Anyway, back to the gingerbread men ornaments. These poor guys have suffered many crafting setbacks.

First, I couldn't get a nice outline with my chalk pencil. I have never had much luck with chalk pencils, and a long discussion with my mom has convinced me that I'm  not alone in my troubles. She showed me her large collection of unsatisfactory chalk bits and pieces, gathered over five decades of sewing, and said that she has never understood why she couldn't get the hang of drawing on fabric with the stuff. Maybe it's genetic. I eventually settled on using a black Sharpie instead. To heck with tradition, anyway.

My second problem with these ornaments was that I couldn't get the crisp fabric edge that I was looking for. The frayed linen edges made me pretty unhappy. I solved that problem with iron-on fusible webbing.

And then, for some reason, I had trouble with the embroidered faces. The early ones had 'creepy doll eyes syndrome', even though I wasn't using buttons. I may eventually specialize in creepy eyed dolls, since I seem to be able to produce them with very little effort.

At any rate, I'm pretty satisfied with them now. I think they'll look very nice on our Christmas tree. Which will actually come from a Christmas tree farm, by the way, and whoever owns that farm will be really grateful for an influx of cash so he can keep the lights on and put a turkey dinner on the table for his family.

There, that makes me feel better. First wave of Christmas guilt successfully battled!  'Tis the season.

Friday, November 16, 2012

Candy Dot Hat and Scarf

by Kelly

Now finished: the Candy Dot Hat and Scarf Set.

And the hat came out just a smidge smaller than I calculated, and by a smidge I mean less than 1/8 of an inch, so I'm really happy about that. I am now a Gauge Master! Ha, not really. But I'm making progress.

I'm going to try a few more pairs of gloves and then plunge into the sweater project.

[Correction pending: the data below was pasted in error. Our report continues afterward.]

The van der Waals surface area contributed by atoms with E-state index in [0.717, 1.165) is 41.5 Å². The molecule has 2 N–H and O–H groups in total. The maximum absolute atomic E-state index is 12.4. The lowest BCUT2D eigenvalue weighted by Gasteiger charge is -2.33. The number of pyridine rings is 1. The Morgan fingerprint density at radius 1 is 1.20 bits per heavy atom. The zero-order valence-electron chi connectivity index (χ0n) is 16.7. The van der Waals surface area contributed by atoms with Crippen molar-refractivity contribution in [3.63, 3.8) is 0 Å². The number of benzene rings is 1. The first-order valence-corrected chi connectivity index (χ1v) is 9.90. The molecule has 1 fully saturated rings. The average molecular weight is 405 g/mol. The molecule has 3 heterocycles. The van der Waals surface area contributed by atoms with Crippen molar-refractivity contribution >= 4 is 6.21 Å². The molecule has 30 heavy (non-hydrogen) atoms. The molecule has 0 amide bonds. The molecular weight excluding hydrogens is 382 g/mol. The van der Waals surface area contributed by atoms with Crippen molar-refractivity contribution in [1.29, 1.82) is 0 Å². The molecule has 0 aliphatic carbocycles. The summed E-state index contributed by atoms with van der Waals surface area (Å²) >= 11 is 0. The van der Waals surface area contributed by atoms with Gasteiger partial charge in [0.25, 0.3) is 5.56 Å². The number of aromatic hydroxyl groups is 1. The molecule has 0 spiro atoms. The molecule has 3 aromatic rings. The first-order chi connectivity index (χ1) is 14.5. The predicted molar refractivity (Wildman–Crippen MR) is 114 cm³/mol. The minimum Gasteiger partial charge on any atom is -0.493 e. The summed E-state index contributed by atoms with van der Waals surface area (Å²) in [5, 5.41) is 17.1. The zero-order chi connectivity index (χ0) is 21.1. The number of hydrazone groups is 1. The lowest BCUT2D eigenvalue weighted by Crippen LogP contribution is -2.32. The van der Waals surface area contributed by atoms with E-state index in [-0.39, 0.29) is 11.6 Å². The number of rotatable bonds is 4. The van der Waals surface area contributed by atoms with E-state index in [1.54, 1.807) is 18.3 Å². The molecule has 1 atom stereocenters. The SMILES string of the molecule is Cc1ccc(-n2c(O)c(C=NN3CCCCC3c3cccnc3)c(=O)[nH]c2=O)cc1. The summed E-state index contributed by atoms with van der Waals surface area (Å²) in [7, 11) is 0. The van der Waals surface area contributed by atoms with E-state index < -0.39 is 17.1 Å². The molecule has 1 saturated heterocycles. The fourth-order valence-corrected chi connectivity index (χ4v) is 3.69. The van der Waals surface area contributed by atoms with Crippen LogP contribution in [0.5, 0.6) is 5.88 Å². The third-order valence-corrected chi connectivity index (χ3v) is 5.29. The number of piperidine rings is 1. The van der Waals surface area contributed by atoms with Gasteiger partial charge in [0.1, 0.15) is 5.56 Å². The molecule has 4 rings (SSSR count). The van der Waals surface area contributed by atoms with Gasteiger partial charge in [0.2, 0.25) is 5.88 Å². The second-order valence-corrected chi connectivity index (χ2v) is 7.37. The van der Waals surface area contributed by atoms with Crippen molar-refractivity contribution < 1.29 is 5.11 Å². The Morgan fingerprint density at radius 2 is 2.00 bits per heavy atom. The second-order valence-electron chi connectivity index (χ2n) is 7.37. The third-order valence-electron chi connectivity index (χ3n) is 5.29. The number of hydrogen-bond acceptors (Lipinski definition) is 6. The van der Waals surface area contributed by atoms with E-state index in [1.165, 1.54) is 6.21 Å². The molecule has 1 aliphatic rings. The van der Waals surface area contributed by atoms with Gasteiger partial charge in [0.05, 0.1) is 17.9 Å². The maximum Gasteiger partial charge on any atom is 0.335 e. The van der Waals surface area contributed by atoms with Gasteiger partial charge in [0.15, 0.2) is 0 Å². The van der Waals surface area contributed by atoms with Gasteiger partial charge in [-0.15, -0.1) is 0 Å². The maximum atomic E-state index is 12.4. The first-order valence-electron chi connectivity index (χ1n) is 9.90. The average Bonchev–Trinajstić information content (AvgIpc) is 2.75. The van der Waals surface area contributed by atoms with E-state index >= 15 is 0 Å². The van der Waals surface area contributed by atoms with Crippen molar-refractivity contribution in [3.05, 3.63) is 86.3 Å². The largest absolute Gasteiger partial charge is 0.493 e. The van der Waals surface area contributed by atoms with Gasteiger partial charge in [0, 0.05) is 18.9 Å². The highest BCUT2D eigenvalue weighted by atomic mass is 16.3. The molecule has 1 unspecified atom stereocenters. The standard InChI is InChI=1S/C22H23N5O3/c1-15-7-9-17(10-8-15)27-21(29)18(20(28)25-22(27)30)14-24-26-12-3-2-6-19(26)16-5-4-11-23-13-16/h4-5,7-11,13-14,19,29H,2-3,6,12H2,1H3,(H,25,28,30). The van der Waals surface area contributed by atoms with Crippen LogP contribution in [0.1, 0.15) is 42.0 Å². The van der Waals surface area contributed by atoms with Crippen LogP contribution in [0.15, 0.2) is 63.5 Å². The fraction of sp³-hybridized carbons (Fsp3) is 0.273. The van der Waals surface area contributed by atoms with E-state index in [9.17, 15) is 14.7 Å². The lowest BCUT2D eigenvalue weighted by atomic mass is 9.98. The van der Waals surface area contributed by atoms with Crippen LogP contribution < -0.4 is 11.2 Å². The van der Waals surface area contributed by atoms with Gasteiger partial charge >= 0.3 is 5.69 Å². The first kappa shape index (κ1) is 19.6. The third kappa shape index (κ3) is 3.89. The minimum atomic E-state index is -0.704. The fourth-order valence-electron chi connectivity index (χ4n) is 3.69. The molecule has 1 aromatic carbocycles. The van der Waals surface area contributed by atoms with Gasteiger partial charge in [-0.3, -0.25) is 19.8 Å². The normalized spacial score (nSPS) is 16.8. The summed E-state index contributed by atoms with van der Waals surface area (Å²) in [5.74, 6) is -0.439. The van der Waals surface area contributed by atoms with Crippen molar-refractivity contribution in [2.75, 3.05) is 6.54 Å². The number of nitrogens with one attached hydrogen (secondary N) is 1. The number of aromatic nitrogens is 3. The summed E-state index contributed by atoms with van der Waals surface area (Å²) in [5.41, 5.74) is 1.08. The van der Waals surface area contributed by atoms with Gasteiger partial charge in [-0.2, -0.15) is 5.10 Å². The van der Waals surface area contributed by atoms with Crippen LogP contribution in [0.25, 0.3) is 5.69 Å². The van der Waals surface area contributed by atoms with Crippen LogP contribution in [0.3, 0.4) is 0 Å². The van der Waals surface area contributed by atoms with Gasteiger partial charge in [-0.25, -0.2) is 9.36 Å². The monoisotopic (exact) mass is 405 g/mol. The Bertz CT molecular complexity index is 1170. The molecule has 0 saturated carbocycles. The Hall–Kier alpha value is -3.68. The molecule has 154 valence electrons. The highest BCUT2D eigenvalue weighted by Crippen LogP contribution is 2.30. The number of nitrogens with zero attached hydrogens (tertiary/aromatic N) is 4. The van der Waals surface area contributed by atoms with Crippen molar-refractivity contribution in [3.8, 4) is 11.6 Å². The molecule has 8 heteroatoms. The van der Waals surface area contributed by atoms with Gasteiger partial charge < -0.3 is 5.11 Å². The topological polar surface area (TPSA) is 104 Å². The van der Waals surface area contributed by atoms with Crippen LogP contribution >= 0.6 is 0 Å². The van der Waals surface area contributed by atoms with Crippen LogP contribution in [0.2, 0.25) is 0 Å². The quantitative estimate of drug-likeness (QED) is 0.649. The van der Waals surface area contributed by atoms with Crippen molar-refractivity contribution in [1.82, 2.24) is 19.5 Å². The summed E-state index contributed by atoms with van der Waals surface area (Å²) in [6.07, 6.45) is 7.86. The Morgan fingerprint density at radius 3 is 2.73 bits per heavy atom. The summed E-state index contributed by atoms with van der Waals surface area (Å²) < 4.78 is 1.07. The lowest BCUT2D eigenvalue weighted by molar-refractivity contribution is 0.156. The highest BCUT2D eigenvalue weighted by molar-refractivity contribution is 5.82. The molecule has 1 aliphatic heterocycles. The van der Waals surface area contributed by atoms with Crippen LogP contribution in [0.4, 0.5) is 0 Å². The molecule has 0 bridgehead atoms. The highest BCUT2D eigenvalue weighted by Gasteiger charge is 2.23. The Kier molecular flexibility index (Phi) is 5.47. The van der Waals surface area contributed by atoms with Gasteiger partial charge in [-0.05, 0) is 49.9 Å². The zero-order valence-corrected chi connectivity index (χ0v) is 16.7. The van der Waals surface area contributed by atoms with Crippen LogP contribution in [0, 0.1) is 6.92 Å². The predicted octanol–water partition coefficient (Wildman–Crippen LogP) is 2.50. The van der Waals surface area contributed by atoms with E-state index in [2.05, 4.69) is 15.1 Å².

Monday, November 12, 2012

Hello Kitty Hat

by Kelly

Another hat finished for The Mitten Tree.

I used this free pattern from Crochet in Color. It's so much easier to crochet hats than to knit them. i did make one change, though - rather than braiding the pom pom ties, I made a knitted I-cord and then used the leftover end to tie around the pom-pom.

In other news, now that winter is officially here, I was given some pretty white vases.

These were a gift because, for some reason, there was actual dirt inside. But I patiently cleaned them out with the use of a chopstick, paper towels, and a pair of forceps. Forceps are extremely handy for grabbing things that are fragile, like soggy paper towel, or for holding impossibly tiny wires when you're trying to solder them onto a microscopic circuit board and don't have a full soldering station with vices and things. I'm sure they're useful for other things as well. You might say they're a real life saver.

And in another aside, my beloved husband and I are supposed to be on vacation right this very minute...but alas, finances won't allow that this year. However, in lieu of beautiful pictures from a beach that I should be uploading today, I did manage to find something similar locally.

Yesterday was so windy that the birds sitting on the water were being blown down river. Then they would fly back to where they started and be carried down stream again. It was hard to tell if they were having fun or irritated by this process. Who knows what birds think?

I know what I think. Brrrr! Winter has definitely arrived. Time to get back to learning how to knit gloves.

Friday, November 9, 2012

First Snowflakes

by Kelly

Searching for snowflakes, I found some unusual patterns:
via LionBrand

The best thing about Lion Brand patterns is that the Errata is written in red, so you can see what you're getting into. And this comes with matching mittens - very cute. This is a knitting pattern, but never fear, the next one is crochet.

via So Far, So Good

I love this beautiful snowflake, even if it is a doily. And the best part is, she recreated this from a cast off doily she found in a thrift store. Free pattern available at her site, and while you're there, check out her Walled Garden Square, dug out of an old folder. I'm glad I'm not the only one with a library of paper patterns with no provenance.

Meanwhile, I took a quick break from gloves to make a few hats, including the candy dot one that I finally finished.

Oh well, break's over. Back to gloves!